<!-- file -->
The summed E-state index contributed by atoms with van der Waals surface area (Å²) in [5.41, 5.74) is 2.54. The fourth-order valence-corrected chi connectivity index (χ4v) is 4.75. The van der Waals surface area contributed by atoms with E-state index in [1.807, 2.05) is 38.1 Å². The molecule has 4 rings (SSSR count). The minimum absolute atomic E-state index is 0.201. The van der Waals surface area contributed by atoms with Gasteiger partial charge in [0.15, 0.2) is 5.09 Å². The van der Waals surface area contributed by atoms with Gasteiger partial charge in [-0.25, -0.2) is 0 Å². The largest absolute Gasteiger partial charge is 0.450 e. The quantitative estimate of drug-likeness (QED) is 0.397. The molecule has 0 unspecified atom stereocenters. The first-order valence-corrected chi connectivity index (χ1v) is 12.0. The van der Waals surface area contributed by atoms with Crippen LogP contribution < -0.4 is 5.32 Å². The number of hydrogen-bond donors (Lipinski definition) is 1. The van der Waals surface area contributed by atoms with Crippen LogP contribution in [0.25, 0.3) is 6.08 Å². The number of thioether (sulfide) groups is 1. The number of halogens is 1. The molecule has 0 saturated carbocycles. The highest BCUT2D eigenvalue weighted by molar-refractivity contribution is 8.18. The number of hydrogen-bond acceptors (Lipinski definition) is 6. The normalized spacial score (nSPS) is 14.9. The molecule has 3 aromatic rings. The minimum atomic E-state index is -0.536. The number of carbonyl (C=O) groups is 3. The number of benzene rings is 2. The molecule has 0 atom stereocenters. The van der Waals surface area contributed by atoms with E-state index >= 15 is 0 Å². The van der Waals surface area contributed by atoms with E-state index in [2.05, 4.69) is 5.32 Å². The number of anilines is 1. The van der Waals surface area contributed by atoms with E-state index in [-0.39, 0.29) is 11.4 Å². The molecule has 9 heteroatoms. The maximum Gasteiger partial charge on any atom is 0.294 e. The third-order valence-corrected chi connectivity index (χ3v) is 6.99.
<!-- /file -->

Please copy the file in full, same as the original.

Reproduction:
The summed E-state index contributed by atoms with van der Waals surface area (Å²) in [5.41, 5.74) is 2.54. The fourth-order valence-corrected chi connectivity index (χ4v) is 4.75. The van der Waals surface area contributed by atoms with E-state index in [1.807, 2.05) is 38.1 Å². The molecule has 4 rings (SSSR count). The minimum absolute atomic E-state index is 0.201. The van der Waals surface area contributed by atoms with Gasteiger partial charge in [0.15, 0.2) is 5.09 Å². The van der Waals surface area contributed by atoms with Gasteiger partial charge in [-0.25, -0.2) is 0 Å². The largest absolute Gasteiger partial charge is 0.450 e. The quantitative estimate of drug-likeness (QED) is 0.397. The molecule has 0 unspecified atom stereocenters. The first-order valence-corrected chi connectivity index (χ1v) is 12.0. The van der Waals surface area contributed by atoms with Crippen LogP contribution < -0.4 is 5.32 Å². The number of hydrogen-bond donors (Lipinski definition) is 1. The van der Waals surface area contributed by atoms with Crippen LogP contribution in [0.25, 0.3) is 6.08 Å². The number of thioether (sulfide) groups is 1. The number of halogens is 1. The molecule has 0 saturated carbocycles. The highest BCUT2D eigenvalue weighted by molar-refractivity contribution is 8.18. The number of hydrogen-bond acceptors (Lipinski definition) is 6. The normalized spacial score (nSPS) is 14.9. The molecule has 3 aromatic rings. The minimum atomic E-state index is -0.536. The number of carbonyl (C=O) groups is 3. The number of benzene rings is 2. The molecule has 0 atom stereocenters. The van der Waals surface area contributed by atoms with E-state index >= 15 is 0 Å². The van der Waals surface area contributed by atoms with E-state index in [2.05, 4.69) is 5.32 Å². The number of anilines is 1. The van der Waals surface area contributed by atoms with E-state index in [-0.39, 0.29) is 11.4 Å². The molecule has 9 heteroatoms. The maximum Gasteiger partial charge on any atom is 0.294 e. The third-order valence-corrected chi connectivity index (χ3v) is 6.99.